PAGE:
The Council of the European Union has announced that it will be extending sanctions against Belarus for another year–until October 2014. A total of 232 persons and 25 entities remain subject to EU sanctions, namely, a travel ban and freeze of assets. The decision has been made “because not all political prisoners have been released, no released prisoner has been rehabilitated and the respect for human rights, the rule of law and democratic principles has not improved,” the Council explained. Meanwhile, the Belarusian regime has panned the decision, calling it counter-productive…
The overall number of sanctions has decreased, in spite of the extension, with the total number of companies subject to the EU sanctions has been reduced to 25, and thirteen people have been removed from the travel blacklist. When sanctions were extended this time last year, on similar grounds, they then applied to 243 people and 32 firms. However, according to the spokesman for the Belarusian Foreign Ministry Andrei Savinykh, the sanctions should be removed altogether, saying:
“We are observing a downward trend in sanctions. This is a positive step. In general the EU decision is counterproductive. These sanctions do not have any prospects and should be completely lifted. The sanctions cannot be a basis for partnership serving the interests of the citizens of Belarus and the EU.”
“It’s impossible to build partner relations for the benefit of citizens of Belarus and EU on the basis os sanctions”. Andrei Savinykh
— Belarus MFA (@BelarusMFA) October 30, 2013
The decision to extend the sanctions, including the travel ban for some, comes just before Belarus is due to attend the Eastern Partnership summit in neighbouring Lithuania. In fact there was speculation that blacklisted President Alexander Lukashenko could even be in attendance–an unprecedented occurrence should rumour have become fact. With the extensions, however, this seems to close the book on any further speculation about Lukashenko’s attendance. In June, the EU lifted a travel ban on Belarusian Foreign Minister Uladzimir Makey in order to “facilitate diplomatic contacts”–allowing for a partial unfreezing of relations between the EU and Belarus.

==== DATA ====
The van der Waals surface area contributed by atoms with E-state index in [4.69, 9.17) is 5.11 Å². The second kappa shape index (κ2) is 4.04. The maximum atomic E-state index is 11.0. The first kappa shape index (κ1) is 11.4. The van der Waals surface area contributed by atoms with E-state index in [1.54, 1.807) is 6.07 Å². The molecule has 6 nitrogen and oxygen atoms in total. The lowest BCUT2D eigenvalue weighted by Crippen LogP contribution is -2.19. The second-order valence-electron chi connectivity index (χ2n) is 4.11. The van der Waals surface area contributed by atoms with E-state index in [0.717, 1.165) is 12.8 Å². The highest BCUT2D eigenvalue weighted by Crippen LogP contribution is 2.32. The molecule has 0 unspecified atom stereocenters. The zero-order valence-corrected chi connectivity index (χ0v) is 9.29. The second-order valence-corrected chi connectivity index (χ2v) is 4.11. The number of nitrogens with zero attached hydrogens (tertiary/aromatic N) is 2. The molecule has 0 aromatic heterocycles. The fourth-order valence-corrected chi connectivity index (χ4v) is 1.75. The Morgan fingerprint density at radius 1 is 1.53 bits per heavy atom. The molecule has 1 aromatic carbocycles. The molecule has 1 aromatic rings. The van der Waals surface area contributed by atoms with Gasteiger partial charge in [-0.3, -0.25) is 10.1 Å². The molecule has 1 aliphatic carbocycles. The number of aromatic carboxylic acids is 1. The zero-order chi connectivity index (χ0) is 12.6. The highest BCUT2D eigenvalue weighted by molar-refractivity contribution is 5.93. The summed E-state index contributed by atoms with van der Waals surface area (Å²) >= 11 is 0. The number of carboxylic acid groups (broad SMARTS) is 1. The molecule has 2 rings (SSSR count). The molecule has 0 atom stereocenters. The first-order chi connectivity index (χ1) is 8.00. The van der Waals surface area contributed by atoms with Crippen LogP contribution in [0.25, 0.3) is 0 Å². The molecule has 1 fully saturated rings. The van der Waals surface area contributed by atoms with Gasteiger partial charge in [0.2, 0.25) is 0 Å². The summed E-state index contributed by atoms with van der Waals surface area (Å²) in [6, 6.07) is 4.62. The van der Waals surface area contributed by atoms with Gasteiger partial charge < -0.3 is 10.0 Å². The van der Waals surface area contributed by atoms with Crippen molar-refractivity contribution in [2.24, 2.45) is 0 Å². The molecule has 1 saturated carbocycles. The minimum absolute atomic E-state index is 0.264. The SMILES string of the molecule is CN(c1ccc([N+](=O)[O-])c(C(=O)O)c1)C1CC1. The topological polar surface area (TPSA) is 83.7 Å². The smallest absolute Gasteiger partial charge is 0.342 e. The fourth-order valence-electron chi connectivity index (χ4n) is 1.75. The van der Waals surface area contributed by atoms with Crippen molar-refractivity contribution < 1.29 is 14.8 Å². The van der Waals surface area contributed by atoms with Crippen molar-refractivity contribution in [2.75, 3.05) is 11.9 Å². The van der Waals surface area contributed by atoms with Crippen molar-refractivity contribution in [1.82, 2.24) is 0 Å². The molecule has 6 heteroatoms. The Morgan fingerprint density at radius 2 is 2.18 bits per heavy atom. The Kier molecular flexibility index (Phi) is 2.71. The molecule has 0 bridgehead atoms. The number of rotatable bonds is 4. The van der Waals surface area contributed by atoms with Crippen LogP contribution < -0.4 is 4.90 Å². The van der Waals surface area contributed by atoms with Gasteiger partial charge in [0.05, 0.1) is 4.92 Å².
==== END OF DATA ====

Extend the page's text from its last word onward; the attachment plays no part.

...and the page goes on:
— Horia-Victor Lefter (@horia_victor) October 31, 2013
But what of other forms of Belarusian representation at the summit? Many have argued that Belarus’ interest in the EaP is ultimately minimal, as it begins to integrate more with Russia’s Eurasian Union. As Belarus has recently stated that restoring EU-Belarus relations is important, but it is not a crucial priority for the country. Then again, at a press conference last week, Belarusian President Lukashenko told Russian journalists that Belarus was not negotiating with the European Union ‘because no one wants to talk to us anyway’.
— Belarus Freedom News (@Belarus_2011) October 30, 2013
In spite of this, experts are saying that whether Belarus attends the EaP Summit next month or not is immaterial:
“Belarus will continue to ignore the basic EU requirements for the normalisation of relations. Even if the Belarusian delegation takes part in the Vilnius Summit, there will be no significant breakthroughs in Belarus-EU relations.”
The EU has defended its decision to sanction Belarus, in spite of debate about its efficacy, saying:
“The EU has consistently called for the immediate release and rehabilitation of all political prisoners. It has also repeatedly stressed that all harassment of members of the opposition, and of civil society must stop and the repressive policies must be rolled back. The EU’s restrictive measures are an important instrument to maintain political pressure on Belarus. The EU has repeatedly stressed that the EU policy of restrictive measures remains under constant review. In January 2011, the Council decided to target those responsible for violation of international electoral standards in the residential elections or the crackdown on civil society and the democratic opposition.”
There is an important distinction, however, which the EU has tried to stress:
“To make it clear that the EU’s policies are not directed against Belarus as such, nor against its population, the EU has, in parallel, strengthened its engagement with civil society, the political opposition and the public at large.”
Have the sanctions helped?